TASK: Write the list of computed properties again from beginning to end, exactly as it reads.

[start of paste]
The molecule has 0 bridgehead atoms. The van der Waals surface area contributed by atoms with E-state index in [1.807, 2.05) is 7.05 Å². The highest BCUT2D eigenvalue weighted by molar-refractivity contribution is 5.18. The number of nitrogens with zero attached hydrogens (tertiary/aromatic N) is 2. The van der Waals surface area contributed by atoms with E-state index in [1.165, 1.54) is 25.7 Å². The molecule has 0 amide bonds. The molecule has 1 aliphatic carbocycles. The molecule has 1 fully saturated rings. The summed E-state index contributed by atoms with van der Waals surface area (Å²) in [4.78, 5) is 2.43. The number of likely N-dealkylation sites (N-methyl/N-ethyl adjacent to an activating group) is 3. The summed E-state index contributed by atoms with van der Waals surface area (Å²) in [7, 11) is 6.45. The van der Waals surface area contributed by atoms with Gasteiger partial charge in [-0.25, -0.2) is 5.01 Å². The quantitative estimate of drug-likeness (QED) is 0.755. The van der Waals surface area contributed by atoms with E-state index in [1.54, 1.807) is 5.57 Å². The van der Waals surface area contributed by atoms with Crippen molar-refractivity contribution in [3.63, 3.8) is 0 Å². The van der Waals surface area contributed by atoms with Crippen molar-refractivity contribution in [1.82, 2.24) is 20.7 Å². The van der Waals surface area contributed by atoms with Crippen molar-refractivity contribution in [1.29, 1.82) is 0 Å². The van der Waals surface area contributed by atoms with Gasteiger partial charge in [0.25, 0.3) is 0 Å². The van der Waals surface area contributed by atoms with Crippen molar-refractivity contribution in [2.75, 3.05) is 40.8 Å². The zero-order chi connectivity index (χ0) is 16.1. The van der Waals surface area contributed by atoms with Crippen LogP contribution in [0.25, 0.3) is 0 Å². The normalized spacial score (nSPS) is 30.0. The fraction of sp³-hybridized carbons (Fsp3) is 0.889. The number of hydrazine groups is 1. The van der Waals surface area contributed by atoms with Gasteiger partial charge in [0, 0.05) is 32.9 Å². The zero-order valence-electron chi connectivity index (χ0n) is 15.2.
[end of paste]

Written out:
The molecule has 0 bridgehead atoms. The van der Waals surface area contributed by atoms with E-state index in [1.807, 2.05) is 7.05 Å². The highest BCUT2D eigenvalue weighted by molar-refractivity contribution is 5.18. The number of nitrogens with zero attached hydrogens (tertiary/aromatic N) is 2. The van der Waals surface area contributed by atoms with E-state index in [1.165, 1.54) is 25.7 Å². The molecule has 0 amide bonds. The molecule has 1 aliphatic carbocycles. The molecule has 1 fully saturated rings. The summed E-state index contributed by atoms with van der Waals surface area (Å²) in [4.78, 5) is 2.43. The number of likely N-dealkylation sites (N-methyl/N-ethyl adjacent to an activating group) is 3. The summed E-state index contributed by atoms with van der Waals surface area (Å²) in [7, 11) is 6.45. The van der Waals surface area contributed by atoms with Gasteiger partial charge in [-0.25, -0.2) is 5.01 Å². The quantitative estimate of drug-likeness (QED) is 0.755. The van der Waals surface area contributed by atoms with E-state index in [1.54, 1.807) is 5.57 Å². The van der Waals surface area contributed by atoms with Crippen molar-refractivity contribution in [3.63, 3.8) is 0 Å². The van der Waals surface area contributed by atoms with Crippen molar-refractivity contribution in [1.82, 2.24) is 20.7 Å². The van der Waals surface area contributed by atoms with Crippen molar-refractivity contribution in [1.29, 1.82) is 0 Å². The van der Waals surface area contributed by atoms with Gasteiger partial charge in [0.25, 0.3) is 0 Å². The van der Waals surface area contributed by atoms with Crippen molar-refractivity contribution in [2.75, 3.05) is 40.8 Å². The zero-order chi connectivity index (χ0) is 16.1. The van der Waals surface area contributed by atoms with Crippen LogP contribution in [0.25, 0.3) is 0 Å². The normalized spacial score (nSPS) is 30.0. The fraction of sp³-hybridized carbons (Fsp3) is 0.889. The number of hydrazine groups is 1. The van der Waals surface area contributed by atoms with Gasteiger partial charge in [0, 0.05) is 32.9 Å². The zero-order valence-electron chi connectivity index (χ0n) is 15.2.